Schools Supt.Mary Bourque Welcomes Staff for New Year

On Monday, August 24, Chelsea High School was bustling with teachers, staff and community members.  After staff gathered for breakfast, the crowd listened intently to a motivating speech led by the Superintendent of Chelsea Public Schools, Dr. Mary Bourque. She welcomed back the members of the Chelsea Public Schools and offered a big thanks for all their hard work, filling the Chelsea High gymnasium with enthusiasm and energy for the upcoming school year.

Dr. Bourque gave a special shout-out to the custodians who spent all summer cleaning and re-cleaning the facilities.

“Thank you to all who keep us running 365 days a year,” Bourque said, as she gratefully acknowledged the cafeteria workers, custodians and crossing guards. “Thank you from the bottom of our hearts.”

The crowd applauded as Dr. Bourque introduced staff members who assist in maintaining and bettering the Chelsea Public School district, including, the Chelsea Police Department, the IT Department, the City Manager as well as State Representatives.

Bourque also discussed the Bridge To Success, a five-year commitment that has been established to ensure that all students achieve at high levels, think critically, and graduate from the school system college and career-ready. Chelsea Public Schools is committed to being a model for other school districts in the way they utilize this practice. The list of values associated with the commitment includes:

All children can learn

Results matter more than intentions and it is the job of adults in the community to help children succeed

The diversity of our school community is a source of strength and a resource for the education of all learners

It is our job to take students from where they are to where they need to be

“What we stated on that warm day in August 2011, and we have restated frequently since, is that we are engaged in the deep transformational change work of a school system; not a school, but rather changing the systemof how we work together and how we educate all students in Chelsea,” she said. “We have taken our work to scale across nine schools. We have done by designing and implementing the structures, pushing and moving the culture, and as Richard Elmore would state, by impacting the instructional core—impacting the classroom—impacting each student, one pupil at a time. Together, let’s reflect today on where have we come from.”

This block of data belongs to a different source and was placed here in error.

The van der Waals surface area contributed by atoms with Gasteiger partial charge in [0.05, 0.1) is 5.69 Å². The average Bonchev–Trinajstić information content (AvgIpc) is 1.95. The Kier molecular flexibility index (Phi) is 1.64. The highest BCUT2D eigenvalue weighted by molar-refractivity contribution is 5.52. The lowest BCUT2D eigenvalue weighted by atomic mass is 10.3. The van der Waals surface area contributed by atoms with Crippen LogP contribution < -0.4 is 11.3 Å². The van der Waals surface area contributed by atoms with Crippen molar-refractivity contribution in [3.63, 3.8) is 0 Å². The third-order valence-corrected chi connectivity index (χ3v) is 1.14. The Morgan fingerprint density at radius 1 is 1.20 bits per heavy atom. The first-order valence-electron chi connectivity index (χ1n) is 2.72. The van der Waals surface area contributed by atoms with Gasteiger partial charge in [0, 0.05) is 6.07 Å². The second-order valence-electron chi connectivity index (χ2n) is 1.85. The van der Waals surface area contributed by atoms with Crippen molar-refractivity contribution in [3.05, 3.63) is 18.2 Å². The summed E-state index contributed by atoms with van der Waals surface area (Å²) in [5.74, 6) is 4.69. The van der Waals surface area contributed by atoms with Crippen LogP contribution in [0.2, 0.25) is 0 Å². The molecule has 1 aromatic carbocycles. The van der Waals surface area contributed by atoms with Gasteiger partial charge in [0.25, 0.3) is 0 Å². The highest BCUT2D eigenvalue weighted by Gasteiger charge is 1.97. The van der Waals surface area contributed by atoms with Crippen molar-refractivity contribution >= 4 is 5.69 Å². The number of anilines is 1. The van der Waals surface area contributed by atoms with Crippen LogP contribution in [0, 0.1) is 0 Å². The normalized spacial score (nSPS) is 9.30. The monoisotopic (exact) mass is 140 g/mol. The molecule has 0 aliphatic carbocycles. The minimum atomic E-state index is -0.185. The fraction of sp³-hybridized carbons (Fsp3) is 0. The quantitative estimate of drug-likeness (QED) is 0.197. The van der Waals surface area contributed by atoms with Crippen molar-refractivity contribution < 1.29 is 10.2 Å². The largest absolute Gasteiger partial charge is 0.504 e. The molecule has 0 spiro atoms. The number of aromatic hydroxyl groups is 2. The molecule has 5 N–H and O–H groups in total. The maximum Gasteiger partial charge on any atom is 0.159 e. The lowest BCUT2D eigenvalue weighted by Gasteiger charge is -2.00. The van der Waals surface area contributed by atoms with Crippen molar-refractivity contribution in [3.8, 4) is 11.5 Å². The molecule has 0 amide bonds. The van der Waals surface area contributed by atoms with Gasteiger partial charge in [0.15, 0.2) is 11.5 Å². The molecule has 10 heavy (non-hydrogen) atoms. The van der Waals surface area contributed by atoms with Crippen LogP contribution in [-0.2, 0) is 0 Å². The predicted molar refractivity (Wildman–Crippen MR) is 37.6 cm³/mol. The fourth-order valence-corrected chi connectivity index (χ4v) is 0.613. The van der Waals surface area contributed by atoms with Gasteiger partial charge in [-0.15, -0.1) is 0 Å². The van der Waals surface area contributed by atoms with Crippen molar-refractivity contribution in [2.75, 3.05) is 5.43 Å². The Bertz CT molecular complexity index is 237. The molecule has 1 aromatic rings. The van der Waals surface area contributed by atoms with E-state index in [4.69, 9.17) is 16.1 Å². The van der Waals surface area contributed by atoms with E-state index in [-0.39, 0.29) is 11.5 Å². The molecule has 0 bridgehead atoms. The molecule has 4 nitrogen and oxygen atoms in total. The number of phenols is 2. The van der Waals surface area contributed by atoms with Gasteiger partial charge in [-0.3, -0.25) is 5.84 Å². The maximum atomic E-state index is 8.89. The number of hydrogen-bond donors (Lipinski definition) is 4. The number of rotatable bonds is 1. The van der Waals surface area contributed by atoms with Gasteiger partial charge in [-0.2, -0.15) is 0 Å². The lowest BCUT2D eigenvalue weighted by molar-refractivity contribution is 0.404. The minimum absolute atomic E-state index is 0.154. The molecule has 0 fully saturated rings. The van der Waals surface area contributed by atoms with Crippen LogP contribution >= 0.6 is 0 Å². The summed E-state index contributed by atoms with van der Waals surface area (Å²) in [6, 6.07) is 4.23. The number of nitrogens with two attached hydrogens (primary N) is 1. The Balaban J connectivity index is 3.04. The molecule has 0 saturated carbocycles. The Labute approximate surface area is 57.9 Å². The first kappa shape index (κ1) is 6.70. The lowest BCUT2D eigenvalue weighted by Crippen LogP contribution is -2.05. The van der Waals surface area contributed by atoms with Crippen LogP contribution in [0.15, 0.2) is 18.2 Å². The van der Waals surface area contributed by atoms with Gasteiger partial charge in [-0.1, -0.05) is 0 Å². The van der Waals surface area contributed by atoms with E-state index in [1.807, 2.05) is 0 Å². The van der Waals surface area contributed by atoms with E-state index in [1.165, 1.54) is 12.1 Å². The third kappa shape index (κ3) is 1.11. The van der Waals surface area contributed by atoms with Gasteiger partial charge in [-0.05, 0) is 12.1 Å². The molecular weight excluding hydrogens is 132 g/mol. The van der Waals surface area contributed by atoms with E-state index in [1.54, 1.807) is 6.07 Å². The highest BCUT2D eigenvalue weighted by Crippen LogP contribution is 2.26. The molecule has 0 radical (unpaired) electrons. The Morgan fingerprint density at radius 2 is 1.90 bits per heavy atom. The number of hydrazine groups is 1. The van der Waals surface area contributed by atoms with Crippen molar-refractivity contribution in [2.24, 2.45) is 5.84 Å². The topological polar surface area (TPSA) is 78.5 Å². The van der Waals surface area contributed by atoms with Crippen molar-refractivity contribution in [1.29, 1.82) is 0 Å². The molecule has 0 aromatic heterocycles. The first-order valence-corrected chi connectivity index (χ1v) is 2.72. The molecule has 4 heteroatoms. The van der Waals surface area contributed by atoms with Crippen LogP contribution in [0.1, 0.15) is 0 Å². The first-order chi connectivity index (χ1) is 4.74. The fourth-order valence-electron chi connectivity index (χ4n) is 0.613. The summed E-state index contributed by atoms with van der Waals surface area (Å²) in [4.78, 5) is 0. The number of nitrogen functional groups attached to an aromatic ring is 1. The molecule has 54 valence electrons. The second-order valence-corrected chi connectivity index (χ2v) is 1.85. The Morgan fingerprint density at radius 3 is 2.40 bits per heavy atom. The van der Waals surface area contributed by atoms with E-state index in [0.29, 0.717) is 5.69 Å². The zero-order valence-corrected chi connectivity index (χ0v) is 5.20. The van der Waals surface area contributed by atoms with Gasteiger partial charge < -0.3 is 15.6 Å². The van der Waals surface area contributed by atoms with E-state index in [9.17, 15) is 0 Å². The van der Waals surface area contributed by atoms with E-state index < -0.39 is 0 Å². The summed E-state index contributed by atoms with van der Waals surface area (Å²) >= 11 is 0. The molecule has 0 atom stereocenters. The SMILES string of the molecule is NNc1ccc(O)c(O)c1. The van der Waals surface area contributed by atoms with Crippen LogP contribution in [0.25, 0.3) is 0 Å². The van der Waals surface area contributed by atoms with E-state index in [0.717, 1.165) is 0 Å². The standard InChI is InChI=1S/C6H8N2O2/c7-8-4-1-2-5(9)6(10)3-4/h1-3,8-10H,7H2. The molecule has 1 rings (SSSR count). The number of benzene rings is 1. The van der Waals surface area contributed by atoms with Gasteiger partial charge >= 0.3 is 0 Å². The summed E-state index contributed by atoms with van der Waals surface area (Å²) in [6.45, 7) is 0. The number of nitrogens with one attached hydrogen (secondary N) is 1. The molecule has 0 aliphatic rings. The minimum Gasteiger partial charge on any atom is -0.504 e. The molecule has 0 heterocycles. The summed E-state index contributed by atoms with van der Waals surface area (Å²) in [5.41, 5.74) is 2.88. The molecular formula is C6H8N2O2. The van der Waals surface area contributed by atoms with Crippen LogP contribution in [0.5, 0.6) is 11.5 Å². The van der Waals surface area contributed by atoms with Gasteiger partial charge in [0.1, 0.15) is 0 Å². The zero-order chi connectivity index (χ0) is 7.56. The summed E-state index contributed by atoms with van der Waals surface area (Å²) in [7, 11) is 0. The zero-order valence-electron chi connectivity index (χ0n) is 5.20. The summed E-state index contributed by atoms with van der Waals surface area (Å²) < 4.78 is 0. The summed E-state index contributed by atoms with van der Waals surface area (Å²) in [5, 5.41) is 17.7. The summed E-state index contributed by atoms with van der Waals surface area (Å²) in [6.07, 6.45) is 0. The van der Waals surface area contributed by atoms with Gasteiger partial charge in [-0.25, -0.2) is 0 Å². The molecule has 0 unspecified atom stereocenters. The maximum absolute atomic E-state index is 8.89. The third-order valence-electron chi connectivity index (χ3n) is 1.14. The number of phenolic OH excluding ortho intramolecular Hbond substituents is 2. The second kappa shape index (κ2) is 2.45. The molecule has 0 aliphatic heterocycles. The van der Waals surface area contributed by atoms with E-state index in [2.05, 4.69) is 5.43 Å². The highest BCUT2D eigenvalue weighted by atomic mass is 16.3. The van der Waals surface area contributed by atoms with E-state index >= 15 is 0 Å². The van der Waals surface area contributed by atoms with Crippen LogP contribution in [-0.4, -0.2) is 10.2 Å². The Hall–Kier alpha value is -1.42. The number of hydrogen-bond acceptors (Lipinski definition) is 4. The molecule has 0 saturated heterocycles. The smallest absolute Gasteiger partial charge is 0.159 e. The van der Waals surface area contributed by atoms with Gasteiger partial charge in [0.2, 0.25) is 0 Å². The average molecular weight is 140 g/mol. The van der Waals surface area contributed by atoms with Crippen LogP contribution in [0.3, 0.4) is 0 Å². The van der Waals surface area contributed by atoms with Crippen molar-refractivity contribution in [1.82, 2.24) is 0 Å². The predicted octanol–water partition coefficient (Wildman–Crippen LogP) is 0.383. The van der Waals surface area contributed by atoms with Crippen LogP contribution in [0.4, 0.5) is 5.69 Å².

Bourque stressed that over the last four years, the staff and teachers have bought into the “Chelsea way” of educating young people, and the results are showing.

“We shifted our collective culture to what is now known as the ‘Chelsea Way’ of education—a culture of adult learning, collaboration—and inclusivity; everything we do, we Chelseafy it to meet our needs,” she said. “We believe in co-planning, inclusion, co-teaching; re-teaching, feedback, reflection, and we welcome and educate all students without question – from 67 countries and speaking 36 languages. We have opened our doors and partnered with our community. As a result, more than ever over the last four years our community has deepened their value of, support of, and belief in our schools. We have worked with pride with our community partners to support our students, their families, our educators, and our programs. We have expanded our work to collaborate with other school districts such as the 5 District Partnership, and we learn; we constantly seek to learn from each other.”

Chelsea Public School District will utilize values and initiatives to raise the daily student attendance rate, lower the dropout rate and ensure that proper testing is implemented at the middle school levels, prior to moving on to high school.

Bourque, however, did issue a challenge and said the state had pointed out in a June review of Chelsea Public Schools that not all students were getting better.

“We have yet to see the consistent and needed impact at the instructional core—at the student level classroom to classroom, school to school,” she said. “As Jim Collins states, in order to go from good to great, we need to face the brutal facts of where we are and where we need to grow and improve. This is what the state highlighted to us in their review of our school district in June. We are impacting and closing the achievement gap for some but not for all students.”

Currently, six of Chelsea’s nine schools are at a Level 3 Accountability Status.

“We are not meeting the level of rigor needed for 21st Century learning in all classrooms and for all students,” said Bourque. “Together, we own these facts, and together, in the coming school year, we will commit to address these findings. We will commit to accelerating learning.”

Excitement for the upcoming school year rippled through the crowded gymnasium at that point, as Bourque stated enthusiastically, “Welcome back to the accelerated school year. The energy is electric.”

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